That sense that Mr. Carson lacks a fighter’s instinct came through in the interviews, with many saying Mr. Carson would be overmatched in negotiations with Russian President Vladimir Putin.
“Gentle Ben is Gentle Ben,” said Philip Damiano of Hayden Lake, Idaho. “I wouldn’t want to put him in a room with Putin because Putin would kill him.”
Trump supporters also dismissed the other “outsider” in the race, Carly Fiorina, for varying reasons: Some cited her business record as the ousted CEO of Hewlett-Packard as a cause for concern, while others said she lacks the charisma or unscripted personality of Mr. Trump, a reality TV star.
The only other candidate mentioned by Trump supporters was Texas Sen. Ted Cruz, who many like but not as much as “The Donald.” Mr. Damiano said Mr. Cruz would make an excellent vice president on Mr. Trump’s ticket.
Conservative pressure groups accuse Mr. Trump of being an opportunist. One of them, the Club for Growth, announced $1 million worth of advertising in Iowa portraying the candidate as a liberal who only recently has flip-flopped onto conservative stances.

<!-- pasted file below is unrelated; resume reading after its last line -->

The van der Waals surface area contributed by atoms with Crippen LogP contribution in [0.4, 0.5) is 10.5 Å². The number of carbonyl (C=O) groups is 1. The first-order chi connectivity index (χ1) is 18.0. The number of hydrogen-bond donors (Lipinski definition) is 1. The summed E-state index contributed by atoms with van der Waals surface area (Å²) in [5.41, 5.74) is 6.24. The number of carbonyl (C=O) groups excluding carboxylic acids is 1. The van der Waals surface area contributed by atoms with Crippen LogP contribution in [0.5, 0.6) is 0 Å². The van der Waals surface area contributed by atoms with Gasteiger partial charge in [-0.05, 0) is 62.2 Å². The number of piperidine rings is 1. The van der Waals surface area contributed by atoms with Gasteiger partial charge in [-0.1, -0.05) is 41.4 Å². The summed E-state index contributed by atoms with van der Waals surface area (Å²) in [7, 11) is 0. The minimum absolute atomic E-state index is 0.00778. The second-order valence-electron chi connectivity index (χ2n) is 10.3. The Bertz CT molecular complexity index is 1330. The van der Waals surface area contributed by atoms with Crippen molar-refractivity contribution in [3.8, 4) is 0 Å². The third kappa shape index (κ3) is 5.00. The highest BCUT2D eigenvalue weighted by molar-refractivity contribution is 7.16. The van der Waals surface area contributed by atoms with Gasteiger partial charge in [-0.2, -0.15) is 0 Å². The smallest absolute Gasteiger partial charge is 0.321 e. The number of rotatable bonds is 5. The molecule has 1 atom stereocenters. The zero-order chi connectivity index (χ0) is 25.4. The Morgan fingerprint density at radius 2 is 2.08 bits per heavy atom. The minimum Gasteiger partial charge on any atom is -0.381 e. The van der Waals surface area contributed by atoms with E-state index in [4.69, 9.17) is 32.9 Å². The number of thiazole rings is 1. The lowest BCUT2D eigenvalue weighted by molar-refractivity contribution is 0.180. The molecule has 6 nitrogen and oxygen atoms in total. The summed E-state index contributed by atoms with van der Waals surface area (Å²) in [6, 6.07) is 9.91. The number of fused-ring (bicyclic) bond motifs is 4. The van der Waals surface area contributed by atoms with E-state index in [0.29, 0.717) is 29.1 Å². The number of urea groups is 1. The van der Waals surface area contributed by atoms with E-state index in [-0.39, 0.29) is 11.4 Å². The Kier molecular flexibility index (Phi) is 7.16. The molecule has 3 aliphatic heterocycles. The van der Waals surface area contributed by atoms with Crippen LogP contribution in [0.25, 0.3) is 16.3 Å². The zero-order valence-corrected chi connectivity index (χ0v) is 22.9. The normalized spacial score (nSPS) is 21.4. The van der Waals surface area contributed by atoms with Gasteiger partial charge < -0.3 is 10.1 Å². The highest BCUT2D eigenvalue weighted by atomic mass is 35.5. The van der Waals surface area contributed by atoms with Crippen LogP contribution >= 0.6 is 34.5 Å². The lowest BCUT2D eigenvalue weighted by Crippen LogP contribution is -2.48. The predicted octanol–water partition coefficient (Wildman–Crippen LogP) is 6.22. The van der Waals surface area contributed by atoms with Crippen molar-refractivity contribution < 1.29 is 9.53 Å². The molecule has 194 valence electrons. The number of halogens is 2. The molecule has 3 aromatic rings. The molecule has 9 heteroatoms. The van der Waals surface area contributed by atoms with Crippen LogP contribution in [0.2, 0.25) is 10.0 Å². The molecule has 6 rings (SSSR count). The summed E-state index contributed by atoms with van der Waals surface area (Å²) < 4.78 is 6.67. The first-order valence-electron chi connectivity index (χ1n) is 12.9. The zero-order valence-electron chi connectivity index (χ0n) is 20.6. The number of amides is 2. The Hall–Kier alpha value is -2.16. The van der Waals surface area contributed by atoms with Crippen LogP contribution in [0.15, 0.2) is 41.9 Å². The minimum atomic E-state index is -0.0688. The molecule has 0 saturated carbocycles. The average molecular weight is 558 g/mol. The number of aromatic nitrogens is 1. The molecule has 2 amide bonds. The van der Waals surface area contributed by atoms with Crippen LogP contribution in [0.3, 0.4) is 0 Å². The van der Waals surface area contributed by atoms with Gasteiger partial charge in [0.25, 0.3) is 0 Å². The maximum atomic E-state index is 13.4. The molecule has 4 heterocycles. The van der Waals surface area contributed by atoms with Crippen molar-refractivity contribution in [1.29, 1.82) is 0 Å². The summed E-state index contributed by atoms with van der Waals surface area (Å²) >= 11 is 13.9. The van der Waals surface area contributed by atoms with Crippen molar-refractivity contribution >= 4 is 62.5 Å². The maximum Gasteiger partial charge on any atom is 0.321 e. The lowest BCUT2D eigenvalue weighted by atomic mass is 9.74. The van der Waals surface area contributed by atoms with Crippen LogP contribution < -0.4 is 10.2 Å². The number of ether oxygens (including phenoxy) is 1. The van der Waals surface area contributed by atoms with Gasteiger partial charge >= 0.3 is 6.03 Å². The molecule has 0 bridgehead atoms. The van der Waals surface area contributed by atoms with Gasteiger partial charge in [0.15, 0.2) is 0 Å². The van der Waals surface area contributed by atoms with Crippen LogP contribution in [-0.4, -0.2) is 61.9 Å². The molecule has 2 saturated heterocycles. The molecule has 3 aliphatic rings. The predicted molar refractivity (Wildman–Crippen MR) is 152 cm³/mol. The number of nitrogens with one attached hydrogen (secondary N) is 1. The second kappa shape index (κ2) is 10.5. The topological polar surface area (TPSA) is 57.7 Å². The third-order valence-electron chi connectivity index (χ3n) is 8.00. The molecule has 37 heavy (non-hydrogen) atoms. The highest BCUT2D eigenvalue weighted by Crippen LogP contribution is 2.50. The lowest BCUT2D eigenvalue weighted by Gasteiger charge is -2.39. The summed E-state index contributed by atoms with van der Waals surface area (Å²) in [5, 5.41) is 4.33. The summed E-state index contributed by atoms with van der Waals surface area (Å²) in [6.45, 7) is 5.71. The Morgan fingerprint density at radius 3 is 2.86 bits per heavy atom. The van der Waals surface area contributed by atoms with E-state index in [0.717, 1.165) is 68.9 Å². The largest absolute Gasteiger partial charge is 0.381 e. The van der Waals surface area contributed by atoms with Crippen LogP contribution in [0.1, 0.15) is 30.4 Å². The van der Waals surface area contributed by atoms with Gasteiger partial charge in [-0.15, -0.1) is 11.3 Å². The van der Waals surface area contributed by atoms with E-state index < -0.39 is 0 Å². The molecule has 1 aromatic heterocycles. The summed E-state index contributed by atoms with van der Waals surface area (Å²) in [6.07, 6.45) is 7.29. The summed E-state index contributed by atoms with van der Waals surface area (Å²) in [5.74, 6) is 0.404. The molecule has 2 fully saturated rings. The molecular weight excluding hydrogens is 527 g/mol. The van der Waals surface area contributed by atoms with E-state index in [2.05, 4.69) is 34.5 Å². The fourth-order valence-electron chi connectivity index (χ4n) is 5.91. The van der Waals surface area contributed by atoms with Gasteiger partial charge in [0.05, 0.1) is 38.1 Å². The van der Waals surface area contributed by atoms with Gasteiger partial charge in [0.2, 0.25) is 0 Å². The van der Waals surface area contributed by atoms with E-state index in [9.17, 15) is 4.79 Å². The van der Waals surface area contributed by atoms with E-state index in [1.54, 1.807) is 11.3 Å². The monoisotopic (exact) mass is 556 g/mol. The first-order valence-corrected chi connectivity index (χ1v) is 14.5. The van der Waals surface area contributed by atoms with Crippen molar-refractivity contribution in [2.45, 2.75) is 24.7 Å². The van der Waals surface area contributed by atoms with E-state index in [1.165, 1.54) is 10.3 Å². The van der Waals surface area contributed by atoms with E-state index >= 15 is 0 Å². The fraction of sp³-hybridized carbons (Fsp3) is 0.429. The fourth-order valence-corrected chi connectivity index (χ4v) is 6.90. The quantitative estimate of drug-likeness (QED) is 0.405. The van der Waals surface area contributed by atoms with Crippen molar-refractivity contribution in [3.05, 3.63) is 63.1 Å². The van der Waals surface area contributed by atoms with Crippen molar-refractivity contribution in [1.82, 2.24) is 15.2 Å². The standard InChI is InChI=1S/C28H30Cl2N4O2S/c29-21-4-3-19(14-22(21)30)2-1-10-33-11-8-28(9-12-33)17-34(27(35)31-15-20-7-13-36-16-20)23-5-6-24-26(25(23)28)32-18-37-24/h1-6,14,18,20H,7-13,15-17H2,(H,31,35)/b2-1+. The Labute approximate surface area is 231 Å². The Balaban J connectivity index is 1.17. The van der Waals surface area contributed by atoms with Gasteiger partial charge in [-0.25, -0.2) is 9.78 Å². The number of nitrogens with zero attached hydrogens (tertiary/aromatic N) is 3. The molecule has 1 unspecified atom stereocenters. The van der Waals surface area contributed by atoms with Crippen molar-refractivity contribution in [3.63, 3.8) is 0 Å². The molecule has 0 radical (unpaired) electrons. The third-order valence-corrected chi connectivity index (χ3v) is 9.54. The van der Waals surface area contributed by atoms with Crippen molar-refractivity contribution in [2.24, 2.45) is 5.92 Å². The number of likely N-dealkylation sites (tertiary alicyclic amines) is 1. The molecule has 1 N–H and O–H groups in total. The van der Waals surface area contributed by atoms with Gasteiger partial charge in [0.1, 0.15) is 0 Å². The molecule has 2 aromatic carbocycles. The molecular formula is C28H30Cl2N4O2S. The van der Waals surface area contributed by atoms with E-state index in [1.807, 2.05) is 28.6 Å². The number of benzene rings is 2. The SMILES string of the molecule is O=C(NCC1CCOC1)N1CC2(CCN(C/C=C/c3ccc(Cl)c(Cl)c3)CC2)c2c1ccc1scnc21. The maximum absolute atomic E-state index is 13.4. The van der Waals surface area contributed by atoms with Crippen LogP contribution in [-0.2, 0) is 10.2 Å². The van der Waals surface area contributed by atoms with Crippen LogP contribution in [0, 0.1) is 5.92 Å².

Others in the GOP presidential field question Mr. Trump’s temperament, saying his brashness eventually will wear thin and voters will jump ship. But the donors The Times spoke with either embraced Mr. Trump’s approach or brushed aside complaints about it.
“We’re not trying to elect someone who is politically correct or says what we want to hear all the time, we’re trying to elect someone who can run our country,” said Amy Sheldon of Flower Mound, Texas. “Only Trump has what it takes.”
The voters also dismissed incidents that pundits deemed gaffes, and didn’t appear concerned by charges that Mr. Trump lacks detailed policies.
“Donald Trump is a businessman. He’ll hire the best generals, the best economists. He knows how to do that — he knows how to hire the best people,” said Amedeo Amato, a Trump supporter in Brooklyn, New York, who, along with donating money to the campaign, sent Mr. Trump a box of hand sanitizers as a gift and has invited him to lunch. “It’s still early yet. More people will come around to him.”